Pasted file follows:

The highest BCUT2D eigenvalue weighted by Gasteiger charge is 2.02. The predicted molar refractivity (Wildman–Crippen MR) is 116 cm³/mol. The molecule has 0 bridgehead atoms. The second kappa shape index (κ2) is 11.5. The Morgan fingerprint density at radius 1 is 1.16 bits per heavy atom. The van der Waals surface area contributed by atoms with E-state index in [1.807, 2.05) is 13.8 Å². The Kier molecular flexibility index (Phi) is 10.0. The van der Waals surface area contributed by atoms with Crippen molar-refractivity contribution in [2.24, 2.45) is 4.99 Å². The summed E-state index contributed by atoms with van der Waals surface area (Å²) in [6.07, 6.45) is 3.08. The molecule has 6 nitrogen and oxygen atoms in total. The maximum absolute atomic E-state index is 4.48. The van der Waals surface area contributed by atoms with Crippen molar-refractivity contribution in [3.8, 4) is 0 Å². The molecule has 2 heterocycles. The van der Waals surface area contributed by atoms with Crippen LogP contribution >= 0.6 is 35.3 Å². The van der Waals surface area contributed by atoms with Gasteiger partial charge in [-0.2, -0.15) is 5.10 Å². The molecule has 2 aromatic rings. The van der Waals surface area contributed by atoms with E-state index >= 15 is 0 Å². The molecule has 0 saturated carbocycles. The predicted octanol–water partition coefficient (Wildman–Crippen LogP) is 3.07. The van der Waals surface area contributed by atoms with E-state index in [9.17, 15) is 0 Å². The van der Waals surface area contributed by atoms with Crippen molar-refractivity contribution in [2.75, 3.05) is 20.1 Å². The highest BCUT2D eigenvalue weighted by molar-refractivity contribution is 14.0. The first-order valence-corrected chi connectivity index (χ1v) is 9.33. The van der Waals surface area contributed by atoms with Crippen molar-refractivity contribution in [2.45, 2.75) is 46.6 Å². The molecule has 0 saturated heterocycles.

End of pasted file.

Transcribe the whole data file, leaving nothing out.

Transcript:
The highest BCUT2D eigenvalue weighted by Gasteiger charge is 2.02. The predicted molar refractivity (Wildman–Crippen MR) is 116 cm³/mol. The molecule has 0 bridgehead atoms. The second kappa shape index (κ2) is 11.5. The Morgan fingerprint density at radius 1 is 1.16 bits per heavy atom. The van der Waals surface area contributed by atoms with E-state index in [1.807, 2.05) is 13.8 Å². The Kier molecular flexibility index (Phi) is 10.0. The van der Waals surface area contributed by atoms with Crippen molar-refractivity contribution in [2.24, 2.45) is 4.99 Å². The summed E-state index contributed by atoms with van der Waals surface area (Å²) in [6.07, 6.45) is 3.08. The molecule has 6 nitrogen and oxygen atoms in total. The maximum absolute atomic E-state index is 4.48. The van der Waals surface area contributed by atoms with Crippen molar-refractivity contribution in [3.8, 4) is 0 Å². The molecule has 2 heterocycles. The van der Waals surface area contributed by atoms with Crippen LogP contribution >= 0.6 is 35.3 Å². The van der Waals surface area contributed by atoms with Gasteiger partial charge in [-0.2, -0.15) is 5.10 Å². The molecule has 2 aromatic rings. The van der Waals surface area contributed by atoms with E-state index >= 15 is 0 Å². The molecule has 0 saturated carbocycles. The predicted octanol–water partition coefficient (Wildman–Crippen LogP) is 3.07. The van der Waals surface area contributed by atoms with E-state index in [9.17, 15) is 0 Å². The van der Waals surface area contributed by atoms with Crippen molar-refractivity contribution in [2.75, 3.05) is 20.1 Å². The highest BCUT2D eigenvalue weighted by molar-refractivity contribution is 14.0. The first-order valence-corrected chi connectivity index (χ1v) is 9.33. The van der Waals surface area contributed by atoms with Crippen molar-refractivity contribution in [2.45, 2.75) is 46.6 Å². The molecule has 0 saturated heterocycles.